“Protective coat – hard, wiry, straight, with definite undercoat” (10th) was valued highly by a third, while the same number had it middling or below. Almost half of the surveys had “Gait low and driving” (13th) above average, while almost as many had it near the bottom.

Two sets of virtues were tied. “Neck and neck set” and “Hindquarters” tied at 4th. “Temperament” and “Fit working condition” tied at 8th. As noted, the vote on “Temperament” was split. The “Fit condition” was split even more so: four had it in the top quartile, four in the middle, and four in the last quartile. The other items close in rank were “Protective coat” (10th) and “Eyes” (11th) less than a tenth of a point apart. With close rankings, additional input would change the relative placements in the list.

Last place “Feet” was ranked more than two points below “Tail” (15th), confirming the group’s opinion.

Norfolk Terrier Faults

The experts ranked a list of faults from or derived from the breed standard from most serious to least serious. The list below is in sequence by the average ranks.

1. Shoulders not well laid back

2. Skull not wide, without good width between ears

3. Aggressive

4. Lacking good rear angulation

5. Topline doesn’t remain level when gaiting

6. Length of back greater or less than slightly longer than height

7. Not in fit working condition

8. Eyes not placed well apart

9. Lacking width of chest

10. Legs not short

11. Lacking undercoat

12. Taller or shorter than 9 to 10 inches at withers at maturity

13. Squirrel tail

14. Ears falling lower than the outer corner of the eye

15. White marks

16. Shaping (of the coat)

The level of agreement with the faults was similar as with virtues. The big exception was “Shaping (of the coat)” (16th). Eleven experts placed it in the last quartile, even though the standard says “shaping should be heavily penalized.”

Eight surveys, the next biggest majority, concurred on “Shoulders not well laid back” (1st), “Lacking width of chest” (9th), and “White marks” (15th). The smallest majority occurred on “Topline doesn’t remain level when gaiting” (5th) and “Eyes not placed well apart” (8th).

Many of the remaining virtues had almost half agreeing: “Skull not wide, without good width between ears” (2nd), “Aggressive” (3rd), “Lacking good rear angulation” (4th), “Not in fit working condition” (7th), “Legs not short” (10th), “Lacking undercoat” (11th), “Squirrel tail” (13th), and “Ears falling lower than the outer corner of the eye” (14th).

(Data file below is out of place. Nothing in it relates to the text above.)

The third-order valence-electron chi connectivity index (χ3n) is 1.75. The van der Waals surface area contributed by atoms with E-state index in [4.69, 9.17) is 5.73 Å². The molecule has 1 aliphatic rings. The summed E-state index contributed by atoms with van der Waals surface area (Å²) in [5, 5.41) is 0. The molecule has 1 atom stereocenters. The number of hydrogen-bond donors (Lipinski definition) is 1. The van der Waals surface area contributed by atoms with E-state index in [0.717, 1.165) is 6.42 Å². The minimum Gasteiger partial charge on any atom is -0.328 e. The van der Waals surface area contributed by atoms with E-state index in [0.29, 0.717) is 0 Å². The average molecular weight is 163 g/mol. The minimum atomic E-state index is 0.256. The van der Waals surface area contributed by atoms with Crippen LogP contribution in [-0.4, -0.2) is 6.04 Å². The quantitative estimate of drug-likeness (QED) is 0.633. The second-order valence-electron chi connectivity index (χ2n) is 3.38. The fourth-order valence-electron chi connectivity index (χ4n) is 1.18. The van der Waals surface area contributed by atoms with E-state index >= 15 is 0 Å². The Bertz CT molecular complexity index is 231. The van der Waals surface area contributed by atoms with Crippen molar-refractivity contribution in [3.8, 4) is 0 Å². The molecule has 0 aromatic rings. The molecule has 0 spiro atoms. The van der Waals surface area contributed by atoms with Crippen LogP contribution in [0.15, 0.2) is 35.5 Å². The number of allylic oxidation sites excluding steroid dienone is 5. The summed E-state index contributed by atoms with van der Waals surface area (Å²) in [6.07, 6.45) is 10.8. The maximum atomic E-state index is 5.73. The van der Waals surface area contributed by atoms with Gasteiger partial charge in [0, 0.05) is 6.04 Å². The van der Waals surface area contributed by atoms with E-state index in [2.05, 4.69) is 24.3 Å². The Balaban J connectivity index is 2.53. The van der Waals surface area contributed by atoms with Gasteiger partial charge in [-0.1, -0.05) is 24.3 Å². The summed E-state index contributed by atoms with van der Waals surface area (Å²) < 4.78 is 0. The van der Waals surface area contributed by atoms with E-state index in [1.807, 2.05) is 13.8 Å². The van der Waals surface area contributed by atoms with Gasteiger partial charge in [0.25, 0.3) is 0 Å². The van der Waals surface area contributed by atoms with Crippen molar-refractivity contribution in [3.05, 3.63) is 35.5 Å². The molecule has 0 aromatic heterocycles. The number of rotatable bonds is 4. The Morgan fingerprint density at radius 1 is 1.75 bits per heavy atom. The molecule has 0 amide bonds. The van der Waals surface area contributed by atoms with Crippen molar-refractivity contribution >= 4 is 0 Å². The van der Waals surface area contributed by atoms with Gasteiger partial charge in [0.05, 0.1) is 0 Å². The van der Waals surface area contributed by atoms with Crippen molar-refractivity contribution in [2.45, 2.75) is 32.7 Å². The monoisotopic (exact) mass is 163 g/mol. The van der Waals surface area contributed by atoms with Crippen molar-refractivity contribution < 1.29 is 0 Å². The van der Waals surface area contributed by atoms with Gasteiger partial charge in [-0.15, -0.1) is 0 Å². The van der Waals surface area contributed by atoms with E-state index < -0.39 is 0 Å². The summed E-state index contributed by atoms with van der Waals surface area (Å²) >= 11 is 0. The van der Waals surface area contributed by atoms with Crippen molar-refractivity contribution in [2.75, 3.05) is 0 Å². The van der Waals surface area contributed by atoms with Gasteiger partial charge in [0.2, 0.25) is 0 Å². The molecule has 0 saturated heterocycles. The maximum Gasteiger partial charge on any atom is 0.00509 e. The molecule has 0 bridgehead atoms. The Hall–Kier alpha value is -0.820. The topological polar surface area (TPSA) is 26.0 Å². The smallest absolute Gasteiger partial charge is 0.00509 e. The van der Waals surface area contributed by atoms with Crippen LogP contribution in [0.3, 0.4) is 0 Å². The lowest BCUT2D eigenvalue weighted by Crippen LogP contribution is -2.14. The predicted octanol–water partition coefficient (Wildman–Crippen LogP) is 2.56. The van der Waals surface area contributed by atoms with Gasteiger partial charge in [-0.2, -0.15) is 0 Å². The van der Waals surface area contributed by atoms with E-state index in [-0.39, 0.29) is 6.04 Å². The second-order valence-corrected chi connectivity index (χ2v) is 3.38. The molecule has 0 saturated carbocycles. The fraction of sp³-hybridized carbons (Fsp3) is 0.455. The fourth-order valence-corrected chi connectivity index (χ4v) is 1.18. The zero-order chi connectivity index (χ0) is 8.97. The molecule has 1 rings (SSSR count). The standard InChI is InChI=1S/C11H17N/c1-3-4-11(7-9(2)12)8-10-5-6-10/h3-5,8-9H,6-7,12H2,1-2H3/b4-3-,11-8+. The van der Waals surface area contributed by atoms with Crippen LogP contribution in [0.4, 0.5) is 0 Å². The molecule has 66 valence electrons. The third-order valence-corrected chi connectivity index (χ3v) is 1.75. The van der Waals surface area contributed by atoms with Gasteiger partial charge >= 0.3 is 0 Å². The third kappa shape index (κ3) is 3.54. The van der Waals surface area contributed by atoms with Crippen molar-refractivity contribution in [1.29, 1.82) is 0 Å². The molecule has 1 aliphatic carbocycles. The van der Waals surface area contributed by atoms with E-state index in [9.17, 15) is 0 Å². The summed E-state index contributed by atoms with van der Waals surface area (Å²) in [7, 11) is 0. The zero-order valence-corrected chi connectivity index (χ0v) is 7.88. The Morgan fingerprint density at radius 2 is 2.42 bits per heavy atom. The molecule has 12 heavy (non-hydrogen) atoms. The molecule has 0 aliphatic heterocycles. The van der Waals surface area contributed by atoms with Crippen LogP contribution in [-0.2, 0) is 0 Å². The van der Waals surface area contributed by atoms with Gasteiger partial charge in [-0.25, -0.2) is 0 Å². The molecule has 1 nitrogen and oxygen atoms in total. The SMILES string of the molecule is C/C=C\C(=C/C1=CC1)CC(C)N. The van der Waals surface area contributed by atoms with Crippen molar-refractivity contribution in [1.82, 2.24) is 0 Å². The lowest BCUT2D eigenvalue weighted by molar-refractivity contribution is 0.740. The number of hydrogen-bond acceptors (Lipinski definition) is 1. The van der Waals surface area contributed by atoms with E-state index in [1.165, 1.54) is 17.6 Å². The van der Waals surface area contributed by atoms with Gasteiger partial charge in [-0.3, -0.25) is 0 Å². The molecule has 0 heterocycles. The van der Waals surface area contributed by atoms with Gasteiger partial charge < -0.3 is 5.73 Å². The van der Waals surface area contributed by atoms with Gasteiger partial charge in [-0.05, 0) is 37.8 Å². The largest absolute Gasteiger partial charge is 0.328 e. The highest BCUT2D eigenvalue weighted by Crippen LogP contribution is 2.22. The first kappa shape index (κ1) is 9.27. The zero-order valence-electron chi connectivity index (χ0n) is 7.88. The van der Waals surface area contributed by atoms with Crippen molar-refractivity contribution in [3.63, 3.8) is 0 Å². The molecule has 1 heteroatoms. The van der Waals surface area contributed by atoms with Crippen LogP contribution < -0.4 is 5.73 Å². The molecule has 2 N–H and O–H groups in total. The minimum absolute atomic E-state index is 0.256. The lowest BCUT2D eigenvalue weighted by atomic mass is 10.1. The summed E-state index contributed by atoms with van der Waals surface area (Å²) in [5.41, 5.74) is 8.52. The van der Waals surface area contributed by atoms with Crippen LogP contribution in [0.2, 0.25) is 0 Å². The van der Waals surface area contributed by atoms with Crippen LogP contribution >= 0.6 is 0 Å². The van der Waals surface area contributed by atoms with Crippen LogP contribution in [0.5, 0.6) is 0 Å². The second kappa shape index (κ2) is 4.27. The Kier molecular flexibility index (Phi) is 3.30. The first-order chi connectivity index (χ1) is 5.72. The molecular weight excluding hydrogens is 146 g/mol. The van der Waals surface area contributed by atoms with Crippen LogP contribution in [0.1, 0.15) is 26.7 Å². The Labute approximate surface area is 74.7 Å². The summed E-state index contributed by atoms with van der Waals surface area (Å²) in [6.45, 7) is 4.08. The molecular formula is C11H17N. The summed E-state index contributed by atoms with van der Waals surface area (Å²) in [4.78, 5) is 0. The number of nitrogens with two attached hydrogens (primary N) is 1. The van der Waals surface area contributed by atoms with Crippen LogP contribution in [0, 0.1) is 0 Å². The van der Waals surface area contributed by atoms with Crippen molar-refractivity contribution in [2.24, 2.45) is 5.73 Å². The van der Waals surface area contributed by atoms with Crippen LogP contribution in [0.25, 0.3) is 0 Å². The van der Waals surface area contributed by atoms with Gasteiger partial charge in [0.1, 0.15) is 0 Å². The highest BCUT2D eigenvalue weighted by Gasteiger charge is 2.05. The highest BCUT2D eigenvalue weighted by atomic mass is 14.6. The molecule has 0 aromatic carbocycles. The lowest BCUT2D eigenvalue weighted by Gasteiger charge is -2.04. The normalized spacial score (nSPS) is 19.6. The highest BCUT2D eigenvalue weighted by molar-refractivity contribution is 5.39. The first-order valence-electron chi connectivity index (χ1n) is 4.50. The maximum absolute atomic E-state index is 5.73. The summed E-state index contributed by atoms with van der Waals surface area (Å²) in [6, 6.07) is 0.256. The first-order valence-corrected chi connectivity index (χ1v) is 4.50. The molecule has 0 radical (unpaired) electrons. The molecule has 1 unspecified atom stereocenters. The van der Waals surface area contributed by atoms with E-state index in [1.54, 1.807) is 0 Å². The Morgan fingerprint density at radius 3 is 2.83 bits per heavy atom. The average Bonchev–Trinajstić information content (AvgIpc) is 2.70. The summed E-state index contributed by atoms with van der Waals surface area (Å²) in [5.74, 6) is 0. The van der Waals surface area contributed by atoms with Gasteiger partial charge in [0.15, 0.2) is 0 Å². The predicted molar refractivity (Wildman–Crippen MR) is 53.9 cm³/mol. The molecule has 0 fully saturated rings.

Several characteristics had bi-polar opinions, even those with a majority or a near majority. “Topline not level gaiting” (5th) had seven put it quite high, but five had it below midpoint. Almost half had “Skull not wide” (2nd) within the top three, but five had it below average. “Aggressive” (3rd) had a similar split.

“Squirrel tail” (13th) placed in the fourth quarter by almost half, but five thought it above average. “Taller or shorter than 9 to 10 inches at withers at maturity” (12th) was fairly serious for five, but the same number put it in the last quartile. “Length of back greater or less than slightly longer than height” (6th) was all over.

Some average ranks were very close so that additional input could easily change some faults’ position in the list. “Lacking rear angles,” (4th), “Topline not level gaiting,” (5th), and “Incorrect back length” (6th) were less than a tenth of a point apart. “Shaping” (16th) was three points lower than the preceding fault, emphasizing the strong opinion of the experts.

There was some consistency on features represented on both lists. “Hindquarters” was fourth on both lists. “Topline” was fifth and sixth on both. “Condition” was eighth as a virtue, seventh as a fault, “Coat” tenth and eleventh, and “Ears” fourteenth.

“Tail” ranked higher as a fault as did “Eyes.” “Temperament” was much more important as a fault, which is often the case on these surveys.


The survey included two sets of Norfolk Terrier outlines, six dogs and six bitches. The experts were asked to place the outlines first through fourth in each set, and then select Best of Breed. The outlines were drawn from actual photographs of real dogs, so none is perfect. They couldn’t see everything or have their hands on the dogs; if they could, the placements might change.